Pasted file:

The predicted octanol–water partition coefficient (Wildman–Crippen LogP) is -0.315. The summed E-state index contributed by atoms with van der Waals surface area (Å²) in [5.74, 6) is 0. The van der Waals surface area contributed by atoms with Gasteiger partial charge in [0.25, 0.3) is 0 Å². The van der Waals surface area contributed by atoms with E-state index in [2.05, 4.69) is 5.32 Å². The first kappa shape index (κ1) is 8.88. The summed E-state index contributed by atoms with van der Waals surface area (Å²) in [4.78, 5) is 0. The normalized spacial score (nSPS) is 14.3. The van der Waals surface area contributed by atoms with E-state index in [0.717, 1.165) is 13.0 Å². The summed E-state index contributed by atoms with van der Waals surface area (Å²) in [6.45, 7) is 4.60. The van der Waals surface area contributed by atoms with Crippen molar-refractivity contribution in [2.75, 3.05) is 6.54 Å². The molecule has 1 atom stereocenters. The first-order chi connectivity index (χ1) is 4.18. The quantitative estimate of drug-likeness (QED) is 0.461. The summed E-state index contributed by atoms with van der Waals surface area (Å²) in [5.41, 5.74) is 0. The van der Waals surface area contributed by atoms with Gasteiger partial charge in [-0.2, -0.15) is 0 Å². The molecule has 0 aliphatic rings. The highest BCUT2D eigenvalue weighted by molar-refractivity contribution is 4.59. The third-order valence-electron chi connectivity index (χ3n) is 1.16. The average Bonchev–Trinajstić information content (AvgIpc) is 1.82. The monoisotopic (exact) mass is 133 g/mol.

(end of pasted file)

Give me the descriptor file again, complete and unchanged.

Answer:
The predicted octanol–water partition coefficient (Wildman–Crippen LogP) is -0.315. The summed E-state index contributed by atoms with van der Waals surface area (Å²) in [5.74, 6) is 0. The van der Waals surface area contributed by atoms with Gasteiger partial charge in [0.25, 0.3) is 0 Å². The van der Waals surface area contributed by atoms with E-state index in [2.05, 4.69) is 5.32 Å². The first kappa shape index (κ1) is 8.88. The summed E-state index contributed by atoms with van der Waals surface area (Å²) in [4.78, 5) is 0. The normalized spacial score (nSPS) is 14.3. The van der Waals surface area contributed by atoms with E-state index in [0.717, 1.165) is 13.0 Å². The summed E-state index contributed by atoms with van der Waals surface area (Å²) in [6.45, 7) is 4.60. The van der Waals surface area contributed by atoms with Crippen molar-refractivity contribution in [2.75, 3.05) is 6.54 Å². The molecule has 1 atom stereocenters. The first-order chi connectivity index (χ1) is 4.18. The quantitative estimate of drug-likeness (QED) is 0.461. The summed E-state index contributed by atoms with van der Waals surface area (Å²) in [5.41, 5.74) is 0. The van der Waals surface area contributed by atoms with Gasteiger partial charge in [-0.2, -0.15) is 0 Å². The molecule has 0 aliphatic rings. The highest BCUT2D eigenvalue weighted by molar-refractivity contribution is 4.59. The third-order valence-electron chi connectivity index (χ3n) is 1.16. The average Bonchev–Trinajstić information content (AvgIpc) is 1.82. The monoisotopic (exact) mass is 133 g/mol.